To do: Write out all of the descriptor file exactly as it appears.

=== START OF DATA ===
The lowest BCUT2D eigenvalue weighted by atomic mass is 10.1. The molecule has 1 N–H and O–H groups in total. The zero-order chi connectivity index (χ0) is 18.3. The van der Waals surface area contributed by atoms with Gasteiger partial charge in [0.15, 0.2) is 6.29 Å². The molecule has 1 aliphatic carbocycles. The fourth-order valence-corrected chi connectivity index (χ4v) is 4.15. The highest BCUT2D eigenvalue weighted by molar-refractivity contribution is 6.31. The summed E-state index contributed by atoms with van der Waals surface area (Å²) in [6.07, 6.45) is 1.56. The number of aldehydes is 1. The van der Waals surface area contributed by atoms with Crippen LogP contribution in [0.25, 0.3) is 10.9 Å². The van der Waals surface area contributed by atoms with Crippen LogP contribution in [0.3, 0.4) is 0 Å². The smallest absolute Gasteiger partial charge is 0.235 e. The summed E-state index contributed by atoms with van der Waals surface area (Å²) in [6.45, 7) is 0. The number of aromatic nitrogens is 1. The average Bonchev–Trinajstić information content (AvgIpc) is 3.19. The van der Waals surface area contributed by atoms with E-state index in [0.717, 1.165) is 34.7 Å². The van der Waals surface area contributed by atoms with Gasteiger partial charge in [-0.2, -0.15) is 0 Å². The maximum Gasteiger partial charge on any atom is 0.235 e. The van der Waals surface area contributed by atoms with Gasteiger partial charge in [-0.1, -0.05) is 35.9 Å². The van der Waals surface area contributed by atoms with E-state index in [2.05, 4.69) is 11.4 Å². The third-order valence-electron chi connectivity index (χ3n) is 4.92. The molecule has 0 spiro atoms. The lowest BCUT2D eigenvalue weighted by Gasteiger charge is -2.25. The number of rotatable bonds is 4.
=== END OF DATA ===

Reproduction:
The lowest BCUT2D eigenvalue weighted by atomic mass is 10.1. The molecule has 1 N–H and O–H groups in total. The zero-order chi connectivity index (χ0) is 18.3. The van der Waals surface area contributed by atoms with Gasteiger partial charge in [0.15, 0.2) is 6.29 Å². The molecule has 1 aliphatic carbocycles. The fourth-order valence-corrected chi connectivity index (χ4v) is 4.15. The highest BCUT2D eigenvalue weighted by molar-refractivity contribution is 6.31. The summed E-state index contributed by atoms with van der Waals surface area (Å²) in [6.07, 6.45) is 1.56. The number of aldehydes is 1. The van der Waals surface area contributed by atoms with Crippen LogP contribution in [0.25, 0.3) is 10.9 Å². The van der Waals surface area contributed by atoms with Crippen LogP contribution in [0.3, 0.4) is 0 Å². The smallest absolute Gasteiger partial charge is 0.235 e. The summed E-state index contributed by atoms with van der Waals surface area (Å²) in [6.45, 7) is 0. The number of aromatic nitrogens is 1. The average Bonchev–Trinajstić information content (AvgIpc) is 3.19. The van der Waals surface area contributed by atoms with E-state index in [0.717, 1.165) is 34.7 Å². The van der Waals surface area contributed by atoms with Gasteiger partial charge in [-0.2, -0.15) is 0 Å². The maximum Gasteiger partial charge on any atom is 0.235 e. The van der Waals surface area contributed by atoms with Gasteiger partial charge in [-0.1, -0.05) is 35.9 Å². The van der Waals surface area contributed by atoms with E-state index in [2.05, 4.69) is 11.4 Å². The third-order valence-electron chi connectivity index (χ3n) is 4.92. The molecule has 0 spiro atoms. The lowest BCUT2D eigenvalue weighted by Gasteiger charge is -2.25. The number of rotatable bonds is 4.